He said: "We want something beyond certainly a declaration that we are going to keep working on this. We want a real agreement." However, the UN secretary general, Ban Ki-moon, said today that a delay of a year before a legally binding treaty was signed would be too long, given the threat posed by greenhouse gas emissions.
Kerry, speaking at a National Journal seminar, said he was looking for countries to begin to put in place firm commitments at Copenhagen that would then be enshrined in international law by the end of 2010. "What I am looking for is a binding and real political agreement where the world comes together in Copenhagen with an agreement for fixed reductions that are measurable, verifiable and reportable Then you set either a June or July date or the Mexico date in December next year and work on the language in that year."
However, Kerry acknowledged even that scaled back notion of success hinged on the US Congress passing a climate change law, which seems unlikely because of strong Republican opposition to the possible costs of emissions cuts.
As chair of the foreign relations committee, Kerry will play a pivotal role in getting any treaty ratified by the Senate. He said he was working with a Republican senator, Lindsey Graham, and the one-time Democrat Joe Lieberman to build support for the bill among Republicans and conservative Democrats. The three were meeting later today with the White House, the energy secretary, Stephen Chu, and the interior secretary, Ken Salazar, to craft a bill that would pass in the Senate — and have the support of the Obama administration.
Kerry said the reduced role for Copenhagen could work out to the world's advantage — allowing extra time for America, China, and the international community to co-ordinate their efforts. "The president can go China next week, sit with the Chinese and make clear what he is prepared to do, make clear what the Senate is prepared do. What the house has done has been made clear. so you are in a range, and the Chinese and everyone else enter into a political agreement which does not have the force of law till a year later," he said.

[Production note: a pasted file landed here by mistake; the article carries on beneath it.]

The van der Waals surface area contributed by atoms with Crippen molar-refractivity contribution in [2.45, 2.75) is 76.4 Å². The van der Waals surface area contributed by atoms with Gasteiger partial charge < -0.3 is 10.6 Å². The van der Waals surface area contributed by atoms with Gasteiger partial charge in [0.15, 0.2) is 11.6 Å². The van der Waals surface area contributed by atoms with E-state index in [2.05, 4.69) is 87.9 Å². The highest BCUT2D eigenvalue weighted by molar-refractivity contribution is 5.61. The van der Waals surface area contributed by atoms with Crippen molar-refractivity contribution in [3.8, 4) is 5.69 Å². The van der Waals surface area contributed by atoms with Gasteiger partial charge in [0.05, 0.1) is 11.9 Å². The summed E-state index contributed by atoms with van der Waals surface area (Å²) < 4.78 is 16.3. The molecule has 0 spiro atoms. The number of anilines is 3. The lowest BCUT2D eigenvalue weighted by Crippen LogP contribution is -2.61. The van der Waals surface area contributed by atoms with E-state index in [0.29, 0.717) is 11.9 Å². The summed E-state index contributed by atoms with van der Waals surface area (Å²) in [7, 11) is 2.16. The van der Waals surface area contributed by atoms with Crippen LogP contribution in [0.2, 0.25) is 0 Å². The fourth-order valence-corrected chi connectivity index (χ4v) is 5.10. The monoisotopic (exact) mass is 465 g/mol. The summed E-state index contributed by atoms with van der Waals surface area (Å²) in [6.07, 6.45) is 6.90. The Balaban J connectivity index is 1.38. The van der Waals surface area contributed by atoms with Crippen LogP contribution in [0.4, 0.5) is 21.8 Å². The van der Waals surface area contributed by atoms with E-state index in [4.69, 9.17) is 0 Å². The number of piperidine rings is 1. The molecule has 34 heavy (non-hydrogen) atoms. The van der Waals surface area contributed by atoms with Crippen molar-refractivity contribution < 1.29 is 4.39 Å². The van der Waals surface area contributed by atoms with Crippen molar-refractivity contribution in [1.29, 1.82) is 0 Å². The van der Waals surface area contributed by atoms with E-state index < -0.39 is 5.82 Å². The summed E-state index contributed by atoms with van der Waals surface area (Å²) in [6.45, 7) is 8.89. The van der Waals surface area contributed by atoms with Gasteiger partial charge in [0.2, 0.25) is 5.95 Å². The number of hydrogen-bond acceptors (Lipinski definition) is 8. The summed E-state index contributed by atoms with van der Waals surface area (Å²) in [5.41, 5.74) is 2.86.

"We in effect have sealed a deal," he said. "It works out be a fairly logicial step by step incremental process"
In Barcelona, at the last negotiating meeting before Copenhagen, rich countries piled pressure on Africa not to derail the climate talks after the poorest countries in the world shocked the UN by walking out of the official talks, demanding that their concerns be met.
The chair of the Africa group of nations, Kamel Djemouai, was recalled from Barcelona by the Algerian government and other African delegations reportedly received "strong" phone calls from their capitals urging them not to imperil the last negotiations before Copenhagen. Algeria admitted that its negotiator had been recalled but it was denied that this was related to Africa's stand.
The African bloc complained that rich nations' carbon cuts were far too small to avoid catastrophic climate change, and refused to participate until more was done. The move forced the UN to abandon several sessions and reschedule others to give rich countries more time to debate emissions cuts. Countries have agreed to devote 60% of the remaining time to those discussions.
France has been supportive of Africa's position ahead of the climate change talks in Copenhagen. But French negotiators are known to have been angered and dismayed by the African move. "They are shooting themselves in the foot," said one French diplomat.

Copenhagen is an opportunity for ethics to trump economics

Avoiding action on climate change because it might be too expensive is on a moral par with harming other people for money

James Garvey, Wednesday 4 November 2009 08.00 GMT